Step by Step tying of a Cascade Salmon Fly
by John Gray
The Cascade Salmon Fly
Following the remarkable success of his Ally's Shrimp, one of the
most successful salmon flies of all time, Ally Gowans went on to
create yet another classic in the Cascade. Indeed, in the space of
little more than a decade, the Cascade has established itself as
probably the most used of all salmon flies, certainly here in the
UK, rivalling even Ally's Shrimp in popularity. Dressed in
appropriate sizes and weights, the Cascade may be fished effectively
throughout the season.
Tying a Cascade Salmon Fly Single
single, double, treble or tube
hot orange & yellow bucktail with clear Krystal hair.
half silver and half black floss silk with medium oval tinsel rib.
silver Krystal Hair and black squirrel.
yellow & hot orange.
black thread and varnish
- Wind a bed of thread towards the tail and tie in a few turns of
oval silver tinsel
- Tie in a tail of mixed yellow and orange bucktail plus a few
strands of Krystal Flash; wind an even bed of thread midway up the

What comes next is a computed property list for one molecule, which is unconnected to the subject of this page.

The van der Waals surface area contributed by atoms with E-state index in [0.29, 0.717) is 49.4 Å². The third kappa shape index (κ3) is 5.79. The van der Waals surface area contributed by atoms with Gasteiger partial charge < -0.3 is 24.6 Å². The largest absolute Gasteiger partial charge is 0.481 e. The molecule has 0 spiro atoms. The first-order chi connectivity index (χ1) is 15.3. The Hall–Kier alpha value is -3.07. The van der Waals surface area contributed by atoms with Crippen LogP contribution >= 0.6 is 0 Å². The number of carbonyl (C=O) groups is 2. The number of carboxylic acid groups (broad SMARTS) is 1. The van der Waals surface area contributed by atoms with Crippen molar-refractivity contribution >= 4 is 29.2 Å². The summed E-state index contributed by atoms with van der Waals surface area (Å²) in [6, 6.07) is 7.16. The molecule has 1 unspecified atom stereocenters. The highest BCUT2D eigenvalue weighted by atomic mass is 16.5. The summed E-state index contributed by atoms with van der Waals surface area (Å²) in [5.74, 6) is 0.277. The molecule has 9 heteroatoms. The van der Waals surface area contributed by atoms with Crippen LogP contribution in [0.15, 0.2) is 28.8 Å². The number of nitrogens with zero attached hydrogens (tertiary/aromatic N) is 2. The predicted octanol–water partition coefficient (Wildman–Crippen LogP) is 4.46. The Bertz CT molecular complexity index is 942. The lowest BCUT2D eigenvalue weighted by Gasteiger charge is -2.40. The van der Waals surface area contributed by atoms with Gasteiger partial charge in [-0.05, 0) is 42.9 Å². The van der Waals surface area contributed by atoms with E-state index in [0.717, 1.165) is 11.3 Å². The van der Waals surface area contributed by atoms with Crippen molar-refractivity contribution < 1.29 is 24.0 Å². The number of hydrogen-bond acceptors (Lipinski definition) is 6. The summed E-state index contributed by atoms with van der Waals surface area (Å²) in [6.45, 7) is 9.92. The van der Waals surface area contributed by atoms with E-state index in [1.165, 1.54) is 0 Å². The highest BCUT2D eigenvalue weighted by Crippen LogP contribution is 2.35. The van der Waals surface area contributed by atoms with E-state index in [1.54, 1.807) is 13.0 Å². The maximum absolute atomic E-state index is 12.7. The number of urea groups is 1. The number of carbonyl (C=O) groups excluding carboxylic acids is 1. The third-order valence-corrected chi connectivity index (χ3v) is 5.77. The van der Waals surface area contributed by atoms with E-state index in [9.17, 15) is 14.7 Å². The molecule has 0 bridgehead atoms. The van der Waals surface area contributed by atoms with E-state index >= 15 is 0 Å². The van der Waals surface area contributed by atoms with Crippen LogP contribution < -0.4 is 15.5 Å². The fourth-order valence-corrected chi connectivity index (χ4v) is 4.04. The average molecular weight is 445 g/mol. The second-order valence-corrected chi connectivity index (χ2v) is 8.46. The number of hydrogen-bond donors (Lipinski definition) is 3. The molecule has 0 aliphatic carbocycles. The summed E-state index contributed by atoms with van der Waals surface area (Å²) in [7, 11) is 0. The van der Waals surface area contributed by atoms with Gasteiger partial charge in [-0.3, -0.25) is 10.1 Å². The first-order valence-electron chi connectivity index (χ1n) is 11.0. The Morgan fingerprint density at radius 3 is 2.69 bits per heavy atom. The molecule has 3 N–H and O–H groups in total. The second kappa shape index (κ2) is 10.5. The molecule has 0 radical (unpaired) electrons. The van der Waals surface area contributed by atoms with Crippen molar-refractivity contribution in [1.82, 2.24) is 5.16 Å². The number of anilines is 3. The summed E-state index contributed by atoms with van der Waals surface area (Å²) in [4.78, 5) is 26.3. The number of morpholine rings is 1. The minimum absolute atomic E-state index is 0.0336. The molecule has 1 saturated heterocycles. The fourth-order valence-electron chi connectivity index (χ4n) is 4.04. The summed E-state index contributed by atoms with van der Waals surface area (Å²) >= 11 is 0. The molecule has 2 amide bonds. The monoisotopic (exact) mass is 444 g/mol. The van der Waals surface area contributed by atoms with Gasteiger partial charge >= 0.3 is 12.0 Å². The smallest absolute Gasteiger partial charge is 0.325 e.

- tie in silver tinsel, wind to tail and back, add black thread or
floss to form front half of body. Overwind with oval silver tinsel.
Step 4 - Add a wing of
black squirrel tail and a few strands of Krystal Flash
Step 5 - Wind two or
three turns of yellow cock hackle, followed by two or three turns of
orange cock hackle; form a neat head and varnish with two or three
coats of Cellire No. 1
The Cascade Salmon Fly may be dressed on
singles, doubles, trebles or tubes.
Ally Gowans himself produced the
first variant, by substituting gold for silver on the rear half of
the body. Since then, the Cascade has spawned numerous variants, the
Ness C for example, in which purple replaces the black in the body,
and the Park Shrimp, which adds jungle cock cheeks.
The Cascade can also be dressed
most effectively on the multitude of tubes now available to the
salmon fly tyer. The pattern lends itself to a bit of minor
tinkering here and there. For example, squirrel tail or Arctic fox
may be substituted for the original bucktail. A minor change of just
one colour, in the tail or hackle mix or in the wing, can alter the
appearance of the fly dramatically, as in the examples below, yet
the origin of the resultant variant is undeniable.
The Cascade Tube Fly
- a simplified Cascade, omitting the body dressing
The Highland Cascade – substituting green for
the orange in the tail
The Fiery Cascade
– substituting red for the black in the wing
For more information on Grays Needle Tubes, see
and Salmon Flies